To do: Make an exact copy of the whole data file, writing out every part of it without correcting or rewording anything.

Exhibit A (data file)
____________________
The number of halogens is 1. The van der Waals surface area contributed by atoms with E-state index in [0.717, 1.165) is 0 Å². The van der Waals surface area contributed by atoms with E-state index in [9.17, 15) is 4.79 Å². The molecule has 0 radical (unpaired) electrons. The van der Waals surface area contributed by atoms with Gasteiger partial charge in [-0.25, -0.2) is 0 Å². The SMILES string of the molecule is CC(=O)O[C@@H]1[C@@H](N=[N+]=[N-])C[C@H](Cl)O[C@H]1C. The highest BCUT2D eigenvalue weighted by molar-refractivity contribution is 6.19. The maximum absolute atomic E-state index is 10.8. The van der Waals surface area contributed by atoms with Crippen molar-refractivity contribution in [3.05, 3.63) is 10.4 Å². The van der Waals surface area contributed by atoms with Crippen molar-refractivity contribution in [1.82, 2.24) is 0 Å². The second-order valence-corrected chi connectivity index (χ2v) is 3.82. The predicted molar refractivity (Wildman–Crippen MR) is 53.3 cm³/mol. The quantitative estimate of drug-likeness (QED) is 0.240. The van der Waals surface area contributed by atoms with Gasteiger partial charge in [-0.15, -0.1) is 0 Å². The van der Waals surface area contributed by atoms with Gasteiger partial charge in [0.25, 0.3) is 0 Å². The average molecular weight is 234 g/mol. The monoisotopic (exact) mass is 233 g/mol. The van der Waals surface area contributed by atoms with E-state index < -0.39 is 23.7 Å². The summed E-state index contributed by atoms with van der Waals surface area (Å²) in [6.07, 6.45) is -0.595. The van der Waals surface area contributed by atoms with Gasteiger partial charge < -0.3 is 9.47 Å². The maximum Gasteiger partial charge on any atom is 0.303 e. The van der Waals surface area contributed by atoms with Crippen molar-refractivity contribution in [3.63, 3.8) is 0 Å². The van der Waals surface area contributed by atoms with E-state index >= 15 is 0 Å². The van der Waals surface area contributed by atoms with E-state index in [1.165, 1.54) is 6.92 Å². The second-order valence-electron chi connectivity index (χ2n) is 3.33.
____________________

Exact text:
The number of halogens is 1. The van der Waals surface area contributed by atoms with E-state index in [0.717, 1.165) is 0 Å². The van der Waals surface area contributed by atoms with E-state index in [9.17, 15) is 4.79 Å². The molecule has 0 radical (unpaired) electrons. The van der Waals surface area contributed by atoms with Gasteiger partial charge in [-0.25, -0.2) is 0 Å². The SMILES string of the molecule is CC(=O)O[C@@H]1[C@@H](N=[N+]=[N-])C[C@H](Cl)O[C@H]1C. The highest BCUT2D eigenvalue weighted by molar-refractivity contribution is 6.19. The maximum absolute atomic E-state index is 10.8. The van der Waals surface area contributed by atoms with Crippen molar-refractivity contribution in [3.05, 3.63) is 10.4 Å². The van der Waals surface area contributed by atoms with Crippen molar-refractivity contribution in [1.82, 2.24) is 0 Å². The second-order valence-corrected chi connectivity index (χ2v) is 3.82. The predicted molar refractivity (Wildman–Crippen MR) is 53.3 cm³/mol. The quantitative estimate of drug-likeness (QED) is 0.240. The van der Waals surface area contributed by atoms with Gasteiger partial charge in [-0.15, -0.1) is 0 Å². The van der Waals surface area contributed by atoms with Gasteiger partial charge in [0.25, 0.3) is 0 Å². The average molecular weight is 234 g/mol. The monoisotopic (exact) mass is 233 g/mol. The van der Waals surface area contributed by atoms with E-state index < -0.39 is 23.7 Å². The summed E-state index contributed by atoms with van der Waals surface area (Å²) in [6.07, 6.45) is -0.595. The van der Waals surface area contributed by atoms with Gasteiger partial charge < -0.3 is 9.47 Å². The maximum Gasteiger partial charge on any atom is 0.303 e. The van der Waals surface area contributed by atoms with Crippen molar-refractivity contribution in [3.63, 3.8) is 0 Å². The van der Waals surface area contributed by atoms with E-state index >= 15 is 0 Å². The van der Waals surface area contributed by atoms with E-state index in [1.165, 1.54) is 6.92 Å². The second-order valence-electron chi connectivity index (χ2n) is 3.33.